Effect of ageing on dynamic cerebral autoregulation during head-up tilt

Brian J. Carey, Ronney B. Panerai, John F. Potter

Research output: Contribution to journalArticle


Background and Purpose— Physiological aging is associated with many changes in the cardiovascular and cerebrovascular systems, but dynamic cerebral autoregulation (CA) during supine rest shows no age-related changes. Because syncopal syndromes usually occur during orthostatic stress and their prevalence increases with age, it is important to define the effect of aging on dynamic CA during orthostatic stress.

Methods— Twenty-five younger subjects (≤40 years) and 25 sex-matched older subjects (≥60 years) underwent 70° head-up tilt for 30 minutes. Bilateral middle cerebral artery blood flow velocities were measured with transcranial Doppler ultrasound, along with noninvasive continuous measurements of arterial blood pressure, heart rate, and transcutaneous and end-tidal carbon dioxide concentrations. By comparing actual changes in cerebral blood flow velocity to changes predicted by a model based on arterial blood pressure changes, we derived dynamic autoregulatory indexes for each subject for periods before, during, and after tilt.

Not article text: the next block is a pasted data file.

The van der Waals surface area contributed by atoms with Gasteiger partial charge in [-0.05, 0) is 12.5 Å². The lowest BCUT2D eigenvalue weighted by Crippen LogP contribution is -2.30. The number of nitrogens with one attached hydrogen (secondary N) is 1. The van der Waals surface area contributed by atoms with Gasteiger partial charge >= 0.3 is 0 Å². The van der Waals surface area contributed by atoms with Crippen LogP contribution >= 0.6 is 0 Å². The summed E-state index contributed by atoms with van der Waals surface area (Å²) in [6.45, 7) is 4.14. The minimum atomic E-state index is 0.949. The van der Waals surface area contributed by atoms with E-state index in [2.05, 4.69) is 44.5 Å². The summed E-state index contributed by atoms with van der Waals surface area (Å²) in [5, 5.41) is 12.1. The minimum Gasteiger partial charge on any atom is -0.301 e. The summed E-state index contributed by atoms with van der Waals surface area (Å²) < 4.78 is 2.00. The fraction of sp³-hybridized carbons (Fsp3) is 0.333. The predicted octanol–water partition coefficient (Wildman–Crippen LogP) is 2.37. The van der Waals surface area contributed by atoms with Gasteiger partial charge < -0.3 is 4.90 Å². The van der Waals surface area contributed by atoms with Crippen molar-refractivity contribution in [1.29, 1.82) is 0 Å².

Results— Younger subjects were a mean of 40 years younger than older subjects (28±8 versus 69±10 years). Although cerebral blood flow velocity (P<0.001) and baroreceptor sensitivity (P<0.001) were significantly lower at rest in older subjects, autoregulatory indexes were similar in younger and older subjects at all times before, during, and after tilt (P=0.62).

Conclusions— Although increasing age is associated with lower cardiac baroreceptor sensitivity and cerebral blood flow velocity, dynamic CA during orthostatic stress is unaffected by physiological aging.
Original languageEnglish
Pages (from-to)1871-1875
Number of pages5
Issue number8
Publication statusPublished - 10 Jul 2003

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